Legislatures rely on rulemaking to add more detailed scientific, economic, or industry expertise to a policy — fleshing out the broader mandates of authorizing legislation. Executive agencies are usually charged with executing, not making, the rules. Given the scope of modern regulation, however, legislatures frequently find areas where it is impractical for lawmakers to apply the level of detail or expertise required to establish complete standards. These they delegate to agencies for follow-up rule making.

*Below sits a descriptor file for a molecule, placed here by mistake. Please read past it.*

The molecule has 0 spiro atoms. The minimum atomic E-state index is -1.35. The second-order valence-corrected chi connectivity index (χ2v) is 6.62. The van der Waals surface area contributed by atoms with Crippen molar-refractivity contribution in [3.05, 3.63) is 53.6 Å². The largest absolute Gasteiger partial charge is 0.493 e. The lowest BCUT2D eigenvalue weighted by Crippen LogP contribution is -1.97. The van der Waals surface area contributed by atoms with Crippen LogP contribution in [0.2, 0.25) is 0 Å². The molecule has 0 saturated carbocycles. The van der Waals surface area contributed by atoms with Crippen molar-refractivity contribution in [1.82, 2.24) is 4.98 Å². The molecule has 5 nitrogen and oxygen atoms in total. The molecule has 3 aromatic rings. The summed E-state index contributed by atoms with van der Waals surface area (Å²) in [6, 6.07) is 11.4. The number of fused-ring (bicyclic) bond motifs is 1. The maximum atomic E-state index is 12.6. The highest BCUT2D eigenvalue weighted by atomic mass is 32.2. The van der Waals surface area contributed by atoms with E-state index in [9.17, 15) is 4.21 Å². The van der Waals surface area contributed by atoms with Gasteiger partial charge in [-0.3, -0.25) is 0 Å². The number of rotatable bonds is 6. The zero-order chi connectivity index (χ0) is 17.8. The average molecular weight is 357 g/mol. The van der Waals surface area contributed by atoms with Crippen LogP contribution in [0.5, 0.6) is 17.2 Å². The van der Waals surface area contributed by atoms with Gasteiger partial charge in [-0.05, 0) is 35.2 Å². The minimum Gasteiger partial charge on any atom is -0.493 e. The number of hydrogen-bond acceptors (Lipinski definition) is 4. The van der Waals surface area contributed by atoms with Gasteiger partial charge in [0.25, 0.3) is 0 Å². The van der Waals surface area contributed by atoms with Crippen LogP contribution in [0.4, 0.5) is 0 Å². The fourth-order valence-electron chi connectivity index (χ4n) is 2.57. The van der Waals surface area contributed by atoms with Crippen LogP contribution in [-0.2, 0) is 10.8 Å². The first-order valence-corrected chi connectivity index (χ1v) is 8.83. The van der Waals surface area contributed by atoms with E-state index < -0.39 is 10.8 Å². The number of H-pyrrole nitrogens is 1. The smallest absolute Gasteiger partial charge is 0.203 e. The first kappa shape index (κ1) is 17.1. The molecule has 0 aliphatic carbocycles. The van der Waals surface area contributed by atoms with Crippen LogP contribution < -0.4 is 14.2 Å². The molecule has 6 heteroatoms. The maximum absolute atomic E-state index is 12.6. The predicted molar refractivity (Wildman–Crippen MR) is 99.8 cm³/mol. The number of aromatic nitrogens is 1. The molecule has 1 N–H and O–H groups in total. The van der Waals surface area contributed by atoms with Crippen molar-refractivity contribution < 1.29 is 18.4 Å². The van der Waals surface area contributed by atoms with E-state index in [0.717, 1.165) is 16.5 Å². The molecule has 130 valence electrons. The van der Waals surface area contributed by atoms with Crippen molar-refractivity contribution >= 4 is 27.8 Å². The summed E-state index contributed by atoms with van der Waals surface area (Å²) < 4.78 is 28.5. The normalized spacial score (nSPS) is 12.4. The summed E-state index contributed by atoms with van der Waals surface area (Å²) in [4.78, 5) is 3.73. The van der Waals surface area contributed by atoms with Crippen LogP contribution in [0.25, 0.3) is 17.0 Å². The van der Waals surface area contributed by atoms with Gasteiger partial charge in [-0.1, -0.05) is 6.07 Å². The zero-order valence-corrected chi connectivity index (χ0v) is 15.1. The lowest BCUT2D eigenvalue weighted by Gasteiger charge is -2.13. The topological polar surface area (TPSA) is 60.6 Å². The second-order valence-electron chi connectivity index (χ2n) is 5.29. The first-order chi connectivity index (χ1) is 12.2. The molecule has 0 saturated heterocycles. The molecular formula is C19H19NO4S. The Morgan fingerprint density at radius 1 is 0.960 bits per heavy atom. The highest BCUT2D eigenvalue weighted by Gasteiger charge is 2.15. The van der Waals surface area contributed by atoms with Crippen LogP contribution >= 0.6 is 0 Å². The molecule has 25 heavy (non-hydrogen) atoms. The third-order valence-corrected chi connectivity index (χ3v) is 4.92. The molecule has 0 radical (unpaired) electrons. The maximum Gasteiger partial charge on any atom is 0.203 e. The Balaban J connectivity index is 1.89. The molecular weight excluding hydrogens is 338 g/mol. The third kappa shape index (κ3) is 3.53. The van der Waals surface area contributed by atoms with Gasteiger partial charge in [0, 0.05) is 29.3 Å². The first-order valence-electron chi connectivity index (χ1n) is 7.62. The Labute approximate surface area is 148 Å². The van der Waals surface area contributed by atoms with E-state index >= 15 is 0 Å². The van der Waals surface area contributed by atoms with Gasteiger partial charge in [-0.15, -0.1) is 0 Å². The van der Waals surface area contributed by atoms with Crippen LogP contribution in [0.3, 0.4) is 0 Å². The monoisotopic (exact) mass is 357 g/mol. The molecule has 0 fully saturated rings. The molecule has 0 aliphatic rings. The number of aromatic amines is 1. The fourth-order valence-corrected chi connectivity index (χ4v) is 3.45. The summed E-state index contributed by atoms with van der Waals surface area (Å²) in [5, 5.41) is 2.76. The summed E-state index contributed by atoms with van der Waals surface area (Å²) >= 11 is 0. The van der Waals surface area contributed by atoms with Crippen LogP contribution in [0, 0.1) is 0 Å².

The purposes of rule making include the following reasons:
- Adding scientific expertise
- Adding implementation detail
- Adding industry expertise
- Adding flexibility
- Finding compromise
Most modern rule making regimes have a common law tradition or a specific basic law that essentially regulates the regulators, subjecting the rule making process to standards of due process, transparency, and public participation. In the U S, the governing law for federal rule making is the Administrative Procedure Act of 1946. States have their own uniform administrative procedure statutes.